If you fly as an American Airlines premium passenger, you'll get to play with a Galaxy Tab. If you actually fly the plane, though, you'll have to make do with an iPad. According to ZDNet, the carrier has already won FAA approval to use iPads "as electronic chart and digital flight manual readers," making it the world's first airline to be totally tablet friendly. A source close to the situation tells ZDNet that AA "will begin iPad operations on B-777 aircraft" before expanding to other planes, and that both first and second generation devices have been cleared for cockpit use. An AA pilot, meanwhile, tells TechCrunch that the company's tablets will feature JeppTC (a flight chart app available in the App Store), and that all onboard slates will be required to fly with an extra battery. The program, slated to kick off this Friday, could also offer substantial savings in paper and fuel costs. According to Seattle Pi's estimates, a single iPad would replace some 35 pounds of paper per year, translating to approximately $1.2 million in saved fuel costs. Insiders say United and Delta are pursuing similar initiatives, with the latter reportedly looking for an Android-specific solution, though at the moment, only American Airlines has won the FAA's seal of approval
Yet 80% of CX and KA pilots have an iPad in the cockpit and our ops departments are not even considering them
You are talking about the same team that can't even get a website to run properly 24/7, you think they will be able to pull of paper-less? At least you can open a book when you need to, imagine sitting there at the gate with a planeload of passengers unable to depart because it is "that time of the month" and you can't access the EFB.
Guys, hate to break it to you, but Cathay is 10 years behind the industry in just about EVERYTHING. What makes you think we'll be the first at the party with EFBs? FFS, we are still using paper tickets! They are so outdated that some interline carriers won't even allow them anymore.
So the AA airplanes won't have ANY of the papers? Will they be fully electronic? But what if iPad freezes or something else happens during the flight? What do they do then? And btw, what class of EFB (I, II, III) does the iPad belong to and what type of EFB (1, 2, 3) does it support? Thanks.
I dont think it is a simple as that. You have the cost of purchasing and maintaining the ipads and the figure i heard quoted for the document subscription was in the order of US$600 per pilot per year. So at a conservative figure of 1000 (600 + 400 per ipad) per pilot, on 2500 pilots US2.5mil to set up and then 1.5mil ongoing costs.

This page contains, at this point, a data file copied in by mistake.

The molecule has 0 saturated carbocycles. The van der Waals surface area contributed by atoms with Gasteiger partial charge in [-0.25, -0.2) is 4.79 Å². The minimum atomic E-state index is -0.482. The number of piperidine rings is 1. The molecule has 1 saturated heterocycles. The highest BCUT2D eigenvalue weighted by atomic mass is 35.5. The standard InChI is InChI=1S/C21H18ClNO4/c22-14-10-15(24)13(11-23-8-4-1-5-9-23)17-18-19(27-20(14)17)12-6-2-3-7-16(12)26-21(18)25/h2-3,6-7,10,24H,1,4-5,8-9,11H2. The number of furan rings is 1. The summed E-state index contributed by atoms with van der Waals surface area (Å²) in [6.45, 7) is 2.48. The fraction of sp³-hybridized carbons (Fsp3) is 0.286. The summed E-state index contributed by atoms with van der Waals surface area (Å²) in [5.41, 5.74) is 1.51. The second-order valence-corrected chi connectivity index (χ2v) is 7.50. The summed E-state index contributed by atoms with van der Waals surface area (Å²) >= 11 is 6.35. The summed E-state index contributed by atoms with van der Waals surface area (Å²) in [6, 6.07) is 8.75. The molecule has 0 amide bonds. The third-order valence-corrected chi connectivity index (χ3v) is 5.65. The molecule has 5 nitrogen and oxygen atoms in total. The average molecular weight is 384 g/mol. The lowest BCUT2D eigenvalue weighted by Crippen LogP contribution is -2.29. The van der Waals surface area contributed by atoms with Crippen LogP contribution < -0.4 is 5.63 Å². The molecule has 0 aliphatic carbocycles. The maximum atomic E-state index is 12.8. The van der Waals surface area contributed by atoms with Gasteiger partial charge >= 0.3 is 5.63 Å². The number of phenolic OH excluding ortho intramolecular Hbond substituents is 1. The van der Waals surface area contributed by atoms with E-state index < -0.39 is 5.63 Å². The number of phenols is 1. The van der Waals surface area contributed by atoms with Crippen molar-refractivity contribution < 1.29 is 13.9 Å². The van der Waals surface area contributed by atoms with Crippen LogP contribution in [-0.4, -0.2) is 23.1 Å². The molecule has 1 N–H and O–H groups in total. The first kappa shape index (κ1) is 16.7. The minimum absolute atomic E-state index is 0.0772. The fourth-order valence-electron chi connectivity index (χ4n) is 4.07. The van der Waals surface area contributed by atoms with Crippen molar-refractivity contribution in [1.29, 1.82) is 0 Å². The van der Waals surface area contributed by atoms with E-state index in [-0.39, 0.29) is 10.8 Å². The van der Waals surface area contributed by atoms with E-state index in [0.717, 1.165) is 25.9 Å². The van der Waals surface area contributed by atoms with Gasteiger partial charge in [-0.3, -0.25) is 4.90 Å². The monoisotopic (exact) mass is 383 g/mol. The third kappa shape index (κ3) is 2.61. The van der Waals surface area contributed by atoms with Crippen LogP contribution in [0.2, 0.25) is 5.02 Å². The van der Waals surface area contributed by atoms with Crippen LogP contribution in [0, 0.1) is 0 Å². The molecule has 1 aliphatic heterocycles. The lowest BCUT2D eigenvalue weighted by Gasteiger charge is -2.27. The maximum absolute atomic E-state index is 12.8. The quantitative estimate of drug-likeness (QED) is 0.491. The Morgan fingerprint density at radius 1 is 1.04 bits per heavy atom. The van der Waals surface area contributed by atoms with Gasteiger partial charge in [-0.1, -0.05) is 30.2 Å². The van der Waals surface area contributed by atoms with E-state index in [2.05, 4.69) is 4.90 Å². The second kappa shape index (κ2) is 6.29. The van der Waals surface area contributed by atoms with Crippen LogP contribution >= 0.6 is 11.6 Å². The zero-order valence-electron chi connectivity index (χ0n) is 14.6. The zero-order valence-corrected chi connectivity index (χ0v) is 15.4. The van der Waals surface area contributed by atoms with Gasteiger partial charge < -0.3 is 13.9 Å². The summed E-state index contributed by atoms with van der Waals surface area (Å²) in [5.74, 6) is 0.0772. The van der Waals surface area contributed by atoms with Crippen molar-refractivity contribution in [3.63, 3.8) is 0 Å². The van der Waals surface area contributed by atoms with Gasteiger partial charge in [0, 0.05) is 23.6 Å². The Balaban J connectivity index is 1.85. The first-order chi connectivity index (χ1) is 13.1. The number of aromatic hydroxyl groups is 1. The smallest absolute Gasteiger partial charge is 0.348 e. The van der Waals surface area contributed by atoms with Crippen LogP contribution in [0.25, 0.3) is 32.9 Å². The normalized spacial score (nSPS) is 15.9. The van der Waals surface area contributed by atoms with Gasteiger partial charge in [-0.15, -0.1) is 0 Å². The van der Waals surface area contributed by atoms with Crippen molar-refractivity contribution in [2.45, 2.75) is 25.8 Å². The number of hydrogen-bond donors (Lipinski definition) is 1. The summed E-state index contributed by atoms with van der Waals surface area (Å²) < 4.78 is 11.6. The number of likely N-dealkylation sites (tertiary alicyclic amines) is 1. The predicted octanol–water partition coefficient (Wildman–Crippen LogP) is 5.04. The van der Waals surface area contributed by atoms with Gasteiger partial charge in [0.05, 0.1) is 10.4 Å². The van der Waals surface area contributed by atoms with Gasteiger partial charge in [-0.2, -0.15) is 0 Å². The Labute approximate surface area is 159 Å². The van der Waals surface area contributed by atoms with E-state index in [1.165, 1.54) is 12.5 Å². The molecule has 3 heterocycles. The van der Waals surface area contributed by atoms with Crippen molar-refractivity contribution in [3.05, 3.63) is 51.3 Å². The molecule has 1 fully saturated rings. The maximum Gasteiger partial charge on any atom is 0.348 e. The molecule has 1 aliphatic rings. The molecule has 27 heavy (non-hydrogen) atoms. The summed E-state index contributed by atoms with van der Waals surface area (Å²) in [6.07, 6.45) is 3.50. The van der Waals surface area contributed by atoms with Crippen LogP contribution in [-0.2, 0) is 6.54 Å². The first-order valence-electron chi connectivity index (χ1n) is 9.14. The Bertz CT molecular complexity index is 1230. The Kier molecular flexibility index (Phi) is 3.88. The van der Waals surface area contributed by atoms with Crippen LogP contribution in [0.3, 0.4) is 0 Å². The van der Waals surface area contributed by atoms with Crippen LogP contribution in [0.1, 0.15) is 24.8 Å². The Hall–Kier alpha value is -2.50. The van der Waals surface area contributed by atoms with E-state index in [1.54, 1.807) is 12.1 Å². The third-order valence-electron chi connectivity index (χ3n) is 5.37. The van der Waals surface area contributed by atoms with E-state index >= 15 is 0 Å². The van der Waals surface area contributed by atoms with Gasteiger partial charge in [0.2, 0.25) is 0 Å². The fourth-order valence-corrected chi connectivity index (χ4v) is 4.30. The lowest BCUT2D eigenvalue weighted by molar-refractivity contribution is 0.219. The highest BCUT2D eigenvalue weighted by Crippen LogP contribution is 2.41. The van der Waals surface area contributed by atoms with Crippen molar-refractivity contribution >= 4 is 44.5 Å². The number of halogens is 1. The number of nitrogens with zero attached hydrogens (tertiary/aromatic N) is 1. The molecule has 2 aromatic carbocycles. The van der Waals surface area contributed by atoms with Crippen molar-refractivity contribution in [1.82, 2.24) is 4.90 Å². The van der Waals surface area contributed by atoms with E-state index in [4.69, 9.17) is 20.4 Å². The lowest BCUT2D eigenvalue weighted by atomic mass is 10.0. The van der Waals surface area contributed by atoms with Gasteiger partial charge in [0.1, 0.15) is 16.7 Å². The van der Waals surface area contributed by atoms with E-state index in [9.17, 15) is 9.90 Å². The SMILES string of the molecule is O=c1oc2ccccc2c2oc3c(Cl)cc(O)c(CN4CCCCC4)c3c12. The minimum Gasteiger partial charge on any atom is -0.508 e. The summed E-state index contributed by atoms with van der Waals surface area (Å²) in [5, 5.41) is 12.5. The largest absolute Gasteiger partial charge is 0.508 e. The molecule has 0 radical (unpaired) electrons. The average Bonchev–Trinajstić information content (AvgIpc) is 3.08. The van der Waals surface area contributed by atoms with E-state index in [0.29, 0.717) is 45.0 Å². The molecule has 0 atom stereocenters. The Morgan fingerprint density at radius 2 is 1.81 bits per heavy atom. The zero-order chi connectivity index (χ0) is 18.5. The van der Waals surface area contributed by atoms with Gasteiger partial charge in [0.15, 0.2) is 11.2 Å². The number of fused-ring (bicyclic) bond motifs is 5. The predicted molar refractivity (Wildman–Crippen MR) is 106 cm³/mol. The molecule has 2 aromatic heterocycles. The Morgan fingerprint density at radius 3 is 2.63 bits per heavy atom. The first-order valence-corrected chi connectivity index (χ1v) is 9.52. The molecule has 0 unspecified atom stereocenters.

I dont think its as cheap as people make out but, like the newspapers, the electronic subscription rate is dropping over the hardcopy. Unforunately the current document supplier has a bit of a monopoly.
Location: KGRB, but on the road about 1/2 the time.
Alaska Airlines has been using the iPad as their EFB since Jun, 2010 or 2011.
Alaska, AA and UAL (and Republic, the largest regional airline provider) are all going with the iPad.
Atlas, and reportedly DAL (Delta) are going with an Android based tablet.
I am not sure what the paper Jepps situation is. I do know that many "business" type jet operations already operate without any paper of any kind in the cockpit. The Emirates pilots that flew me in 2010 said EK was going totally paperless. Atlas is also planning on going totally paperless.
I have heard that some aviation organizations were required (by the FAA) to have one set of paper Jepps on the plane, in addition to the two EFBs, at least for a certain time period.
Also, the iPad has been through all the standard physical testing (depressurization, cold, hot, etc.) by the FAA before it was approved as an EFB.
The statement you make about testing by the FAA is not true. Airlines receive approval from their POI - read the FAA document closely.
What I love about this discussion is that it is the same group of people who are adamant lithium batteries should not be carried but hey lets load three in the cockpit and let out passengers play with them as well.